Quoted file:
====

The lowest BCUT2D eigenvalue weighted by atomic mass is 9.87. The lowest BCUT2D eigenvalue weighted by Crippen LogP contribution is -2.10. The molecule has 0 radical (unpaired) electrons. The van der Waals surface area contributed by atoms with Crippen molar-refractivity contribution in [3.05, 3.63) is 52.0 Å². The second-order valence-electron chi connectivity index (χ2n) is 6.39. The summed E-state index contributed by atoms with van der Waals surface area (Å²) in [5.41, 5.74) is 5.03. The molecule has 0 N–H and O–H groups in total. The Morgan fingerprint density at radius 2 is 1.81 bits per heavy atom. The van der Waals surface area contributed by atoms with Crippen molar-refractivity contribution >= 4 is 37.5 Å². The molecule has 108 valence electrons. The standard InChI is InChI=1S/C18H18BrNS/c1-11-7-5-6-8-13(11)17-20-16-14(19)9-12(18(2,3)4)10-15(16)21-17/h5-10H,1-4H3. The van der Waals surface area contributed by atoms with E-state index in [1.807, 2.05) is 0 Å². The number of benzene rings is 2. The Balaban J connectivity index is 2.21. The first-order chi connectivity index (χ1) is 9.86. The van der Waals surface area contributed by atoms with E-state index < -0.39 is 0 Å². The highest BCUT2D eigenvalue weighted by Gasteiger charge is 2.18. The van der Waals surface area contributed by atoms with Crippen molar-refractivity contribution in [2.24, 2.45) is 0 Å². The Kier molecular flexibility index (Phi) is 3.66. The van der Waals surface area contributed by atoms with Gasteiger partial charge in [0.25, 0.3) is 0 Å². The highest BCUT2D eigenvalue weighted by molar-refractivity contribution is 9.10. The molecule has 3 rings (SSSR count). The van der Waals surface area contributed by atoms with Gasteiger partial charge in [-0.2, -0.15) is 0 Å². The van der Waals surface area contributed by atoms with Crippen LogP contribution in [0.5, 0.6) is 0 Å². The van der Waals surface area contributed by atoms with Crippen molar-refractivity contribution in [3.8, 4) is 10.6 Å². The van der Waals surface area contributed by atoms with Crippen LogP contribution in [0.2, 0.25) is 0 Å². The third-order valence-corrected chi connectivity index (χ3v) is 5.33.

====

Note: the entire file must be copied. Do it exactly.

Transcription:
The lowest BCUT2D eigenvalue weighted by atomic mass is 9.87. The lowest BCUT2D eigenvalue weighted by Crippen LogP contribution is -2.10. The molecule has 0 radical (unpaired) electrons. The van der Waals surface area contributed by atoms with Crippen molar-refractivity contribution in [3.05, 3.63) is 52.0 Å². The second-order valence-electron chi connectivity index (χ2n) is 6.39. The summed E-state index contributed by atoms with van der Waals surface area (Å²) in [5.41, 5.74) is 5.03. The molecule has 0 N–H and O–H groups in total. The Morgan fingerprint density at radius 2 is 1.81 bits per heavy atom. The van der Waals surface area contributed by atoms with Crippen molar-refractivity contribution >= 4 is 37.5 Å². The molecule has 108 valence electrons. The standard InChI is InChI=1S/C18H18BrNS/c1-11-7-5-6-8-13(11)17-20-16-14(19)9-12(18(2,3)4)10-15(16)21-17/h5-10H,1-4H3. The van der Waals surface area contributed by atoms with E-state index in [1.807, 2.05) is 0 Å². The number of benzene rings is 2. The Balaban J connectivity index is 2.21. The first-order chi connectivity index (χ1) is 9.86. The van der Waals surface area contributed by atoms with E-state index < -0.39 is 0 Å². The highest BCUT2D eigenvalue weighted by Gasteiger charge is 2.18. The van der Waals surface area contributed by atoms with Crippen molar-refractivity contribution in [2.24, 2.45) is 0 Å². The Kier molecular flexibility index (Phi) is 3.66. The van der Waals surface area contributed by atoms with Gasteiger partial charge in [0.25, 0.3) is 0 Å². The highest BCUT2D eigenvalue weighted by molar-refractivity contribution is 9.10. The molecule has 3 rings (SSSR count). The van der Waals surface area contributed by atoms with Gasteiger partial charge in [-0.2, -0.15) is 0 Å². The van der Waals surface area contributed by atoms with Crippen LogP contribution in [0.5, 0.6) is 0 Å². The van der Waals surface area contributed by atoms with Crippen molar-refractivity contribution in [3.8, 4) is 10.6 Å². The van der Waals surface area contributed by atoms with Crippen LogP contribution in [0.2, 0.25) is 0 Å². The third-order valence-corrected chi connectivity index (χ3v) is 5.33.